Episode 146 – “Shell Game IV: Scallops”

Posted: November 18, 2020 in Season 9
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Things are crazy around here with a busy toddler! Although I am able to find time to cook at night, it is often tough to find time to sit down and write a blog post. Cycling and running are two of my biggest hobbies, and I try to do a ride or run most days of the week. My favorite little gal is sometimes now only napping for an hour or so during the day, which means I have to carefully choose how I want to spend said free hour! Today, though, the little one is out running errands with her dad, so I have some time to sit down and do some writing.

Seafood is probably the food category I am least confident cooking because I always fear that I will either over or undercook it. Typically, though, I find that my gut is usually fairly trustworthy, if only I’ll allow myself to listen to it. Scallops were recently on the menu in our house, as I prepared Alton’s three scallop recipes for us. While I have cooked scallops a few times, they do not make regular appearances in our house; rather, they are something I occasionally order when we go out to eat. My favorite scallop preparation I remember consuming was a pairing of sea scallops with a huckleberry reduction that my dad and I both ordered as a special at a restaurant.

Seared Scallops

When purchasing fresh scallops, store them in an airtight container over ice, and use them as soon as possible after bringing them home. Frozen scallops can be kept in the freezer for a couple months and should be thawed on ice in the refrigerator. Diver scallops are optimal, as they are the freshest and have been harvested by divers. I did not know that sea scallops (the big ones) can be classified as either wet or dry. Dry scallops tend to have a sticky texture, have an ivory/pink/orange hue, and are not stored in any liquid. Wet scallops, on the other hand, are white in color and have been soaked in a solution of sodium tripolyphosphate, which is a preservative. This preservative causes the scallops to retain water and can impart some odd flavors, so dry scallops are preferable. Oh, and for an odd fact about scallops… did you know they are hermaphrodites?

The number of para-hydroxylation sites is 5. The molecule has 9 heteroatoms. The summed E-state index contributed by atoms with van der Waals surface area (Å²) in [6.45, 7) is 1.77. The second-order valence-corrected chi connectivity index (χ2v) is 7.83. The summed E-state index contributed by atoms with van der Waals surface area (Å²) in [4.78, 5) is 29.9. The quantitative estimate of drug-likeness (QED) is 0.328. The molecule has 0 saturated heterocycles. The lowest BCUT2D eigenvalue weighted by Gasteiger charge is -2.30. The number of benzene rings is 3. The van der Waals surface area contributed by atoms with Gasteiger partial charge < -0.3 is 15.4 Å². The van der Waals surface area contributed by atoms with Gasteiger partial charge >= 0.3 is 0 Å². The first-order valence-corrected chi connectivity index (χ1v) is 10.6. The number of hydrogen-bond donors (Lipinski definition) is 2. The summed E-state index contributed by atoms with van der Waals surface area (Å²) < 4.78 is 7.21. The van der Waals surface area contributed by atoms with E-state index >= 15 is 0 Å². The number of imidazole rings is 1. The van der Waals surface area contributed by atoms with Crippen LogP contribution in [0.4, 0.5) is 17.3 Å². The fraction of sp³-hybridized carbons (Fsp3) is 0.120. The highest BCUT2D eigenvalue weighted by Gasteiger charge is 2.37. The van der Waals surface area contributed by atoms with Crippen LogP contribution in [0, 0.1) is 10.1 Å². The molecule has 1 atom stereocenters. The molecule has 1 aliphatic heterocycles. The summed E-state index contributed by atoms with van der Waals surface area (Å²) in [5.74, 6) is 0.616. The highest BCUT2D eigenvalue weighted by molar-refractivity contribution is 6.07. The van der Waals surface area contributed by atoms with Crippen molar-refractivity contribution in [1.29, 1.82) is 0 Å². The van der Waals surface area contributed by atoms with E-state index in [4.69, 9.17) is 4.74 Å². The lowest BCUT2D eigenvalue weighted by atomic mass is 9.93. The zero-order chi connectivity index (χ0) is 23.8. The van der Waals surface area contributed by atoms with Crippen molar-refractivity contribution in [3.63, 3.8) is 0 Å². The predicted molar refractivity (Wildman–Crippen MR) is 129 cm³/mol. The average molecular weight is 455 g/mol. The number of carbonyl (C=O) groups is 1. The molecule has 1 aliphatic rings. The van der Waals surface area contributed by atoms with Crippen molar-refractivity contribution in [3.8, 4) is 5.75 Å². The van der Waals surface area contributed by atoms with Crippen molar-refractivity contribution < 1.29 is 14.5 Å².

Alton’s first scallop recipe is a simple and classic seared preparation of sea scallops. If you can find dry scallops, you’ll want to use those; I could not find dry sea scallops where I shopped, so mine were wet. To make four servings of scallops, you’ll need 1 – 1 1/4 pounds of scallops. Rinse your scallops in cold water and pat them dry with paper towels. If your scallops have a small side muscle attached (it looks sort of like a mini scallop attached to the side), pull it off and discard it. Place a large skillet on medium-high heat, adding 2 t olive oil and 2 t butter.

Olive oil and butter in skillet.

Season your scallops with Kosher salt and pepper and, once the butter stops bubbling, add the scallops to the pan, working from the outside of the pan to the inside. Sear the scallops for 1 1/2 minutes on each side.

Serve the scallops immediately over greens with a vinaigrette.

Alton’s seared scallops.

This is an easy and foolproof recipe for cooking scallops. If you cook the scallops as Alton instructs, you will be rewarded with perfectly cooked scallops. This would be an excellent first recipe to try if you have not cooked scallops before, and it is also one of the fastest meals you could ever make!